By Paulina Duran
SYDNEY (Reuters) – Australia’s Commonwealth Bank warned fierce competition in its key home loan market was hurting its margins “considerably”, triggering a big sell-off in one of the world’s most expensive banking stocks on Wednesday.
The country’s No. 1 lender issued the caution as it reported first quarter cash profit was up by a fifth on the back of above-peer growth in home and business loans.
CBA has outperformed its rivals over the past year thanks to its vast branch network and technology that has helped it take advantage of a red-hot property market and a softer-than-expected economic hit from the pandemic.
However, the quarterly update showed that revenues were flat and the bank’s net interest margin (NIM), a key measure of profitability, was “considerably lower” because of mortgage competition and a low interest rate environment. Fees were also lower, CBA said.
Shares in CBA, which had risen 34% over the past year to a record A$110.19 on Nov. 8, fell nearly a tenth to a near four-month low of A$98.75 after the update, their sharpest fall since March 2020. The stock was trading between 7% and 8% lower on Wednesday afternoon.
“CBA has been priced to perfection, trading on a significant premium relative to its peers, and this trading update to me shows that the extent of that premium is not justified,” said Azib Khan, a banking analyst at Morgans Financial.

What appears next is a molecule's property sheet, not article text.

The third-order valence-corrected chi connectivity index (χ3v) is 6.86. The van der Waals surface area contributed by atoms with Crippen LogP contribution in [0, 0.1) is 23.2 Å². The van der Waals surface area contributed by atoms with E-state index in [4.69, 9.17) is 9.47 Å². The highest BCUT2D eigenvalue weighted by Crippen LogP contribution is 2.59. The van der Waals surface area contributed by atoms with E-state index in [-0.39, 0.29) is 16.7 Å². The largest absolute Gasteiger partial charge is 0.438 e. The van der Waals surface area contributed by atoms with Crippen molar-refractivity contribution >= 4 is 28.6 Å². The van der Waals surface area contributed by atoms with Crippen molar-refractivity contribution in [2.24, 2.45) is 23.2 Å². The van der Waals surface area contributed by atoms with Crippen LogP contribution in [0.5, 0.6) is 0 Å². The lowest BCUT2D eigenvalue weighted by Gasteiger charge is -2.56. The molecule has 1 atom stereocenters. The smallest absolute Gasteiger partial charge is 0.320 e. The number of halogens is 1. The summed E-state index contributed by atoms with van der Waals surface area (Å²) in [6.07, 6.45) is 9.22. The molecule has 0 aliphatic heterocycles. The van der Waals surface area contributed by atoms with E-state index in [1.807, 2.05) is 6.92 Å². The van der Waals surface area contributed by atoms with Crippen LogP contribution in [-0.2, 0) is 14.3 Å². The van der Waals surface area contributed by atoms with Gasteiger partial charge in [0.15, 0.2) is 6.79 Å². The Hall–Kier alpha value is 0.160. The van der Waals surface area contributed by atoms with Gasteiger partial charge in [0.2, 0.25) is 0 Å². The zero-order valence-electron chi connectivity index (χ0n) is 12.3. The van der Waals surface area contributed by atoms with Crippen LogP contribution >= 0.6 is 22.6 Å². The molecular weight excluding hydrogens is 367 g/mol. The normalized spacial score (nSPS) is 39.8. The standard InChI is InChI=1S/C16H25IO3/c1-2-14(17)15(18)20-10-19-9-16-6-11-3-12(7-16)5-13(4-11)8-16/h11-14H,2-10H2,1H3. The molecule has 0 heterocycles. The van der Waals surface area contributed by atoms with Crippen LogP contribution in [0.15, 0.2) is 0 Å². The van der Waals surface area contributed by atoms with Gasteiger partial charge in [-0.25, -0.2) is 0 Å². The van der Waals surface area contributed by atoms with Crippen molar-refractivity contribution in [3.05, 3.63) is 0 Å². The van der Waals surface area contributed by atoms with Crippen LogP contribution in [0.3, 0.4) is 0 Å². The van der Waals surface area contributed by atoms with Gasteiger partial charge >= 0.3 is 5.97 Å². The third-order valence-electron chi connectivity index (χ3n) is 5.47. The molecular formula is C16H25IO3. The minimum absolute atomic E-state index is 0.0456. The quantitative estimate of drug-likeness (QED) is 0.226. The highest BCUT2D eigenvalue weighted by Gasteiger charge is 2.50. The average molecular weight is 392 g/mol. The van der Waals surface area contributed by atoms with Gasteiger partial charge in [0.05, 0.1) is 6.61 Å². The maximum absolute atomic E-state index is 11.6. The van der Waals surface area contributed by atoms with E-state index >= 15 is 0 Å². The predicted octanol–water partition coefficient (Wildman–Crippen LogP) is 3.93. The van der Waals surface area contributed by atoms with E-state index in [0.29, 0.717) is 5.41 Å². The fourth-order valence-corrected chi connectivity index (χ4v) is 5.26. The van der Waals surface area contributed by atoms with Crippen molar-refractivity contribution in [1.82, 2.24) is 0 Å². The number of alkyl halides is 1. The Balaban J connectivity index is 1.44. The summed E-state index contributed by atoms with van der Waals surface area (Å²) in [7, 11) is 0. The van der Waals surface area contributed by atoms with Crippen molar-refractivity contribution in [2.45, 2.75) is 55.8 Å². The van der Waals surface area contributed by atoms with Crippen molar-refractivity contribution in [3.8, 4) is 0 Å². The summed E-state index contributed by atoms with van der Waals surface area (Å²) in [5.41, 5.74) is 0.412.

“What we are seeing is a correction to that premium, which should take place.”
CBA did not disclose specifics on the net interest margin. Morgans estimated it fell about 14 basis points in the quarter, while Citigroup estimated it was in the “low 1.90s”, down from 2.04% in June.
All three of CBA’s “Big Four” peers – National Australia Bank, Westpac Banking Corp and Australia and New Zealand Banking Group – have said in recent weeks that intense competition would continue to put pressure on margins. The trio’s shares fell on Wednesday by between 1.3% and 1.9%.
“Today’s trading update highlights that even CBA’s strong franchise is not immune from the elevated margin pressures that appears to be particularly impacting the retail banks,” Goldman Sachs banking analyst Andrew Lyons said in a client note.
CBA’s cash profit for the three months ending Sept. 30 rose to A$2.20 billion ($1.60 billion) from A$1.80 billion reported last year.
Home loan sales volumes rose 7% over the year, equivalent to 1.2 times growth in the overall banking system amid continuing demand for fixed-rate loans.
Business lending increased 13% in the same period, driven by improving confidence as the economy’s pathway to a full recovery emerged. That compares with system business credit growth to September growing by 4.6%.
Hugh Dive, Atlas Funds Management Chief Investment Officer, said the share price fall was an “over-reaction by the market, both because the pressure-on-NIMs story is not a surprise, and because this is only an unaudited quarterly update, which tends to come with a lot of noise. I’m really not tearing my hair out.”
($1 = 1.3701 Australian dollars)
(Reporting by Paulina Duran in Sydney; Additional reporting by Indranil Sarkar and Sameer Manekar in Bengaluru; Editing by Devika Syamnath, Richard Pullin and Jane Wardell)
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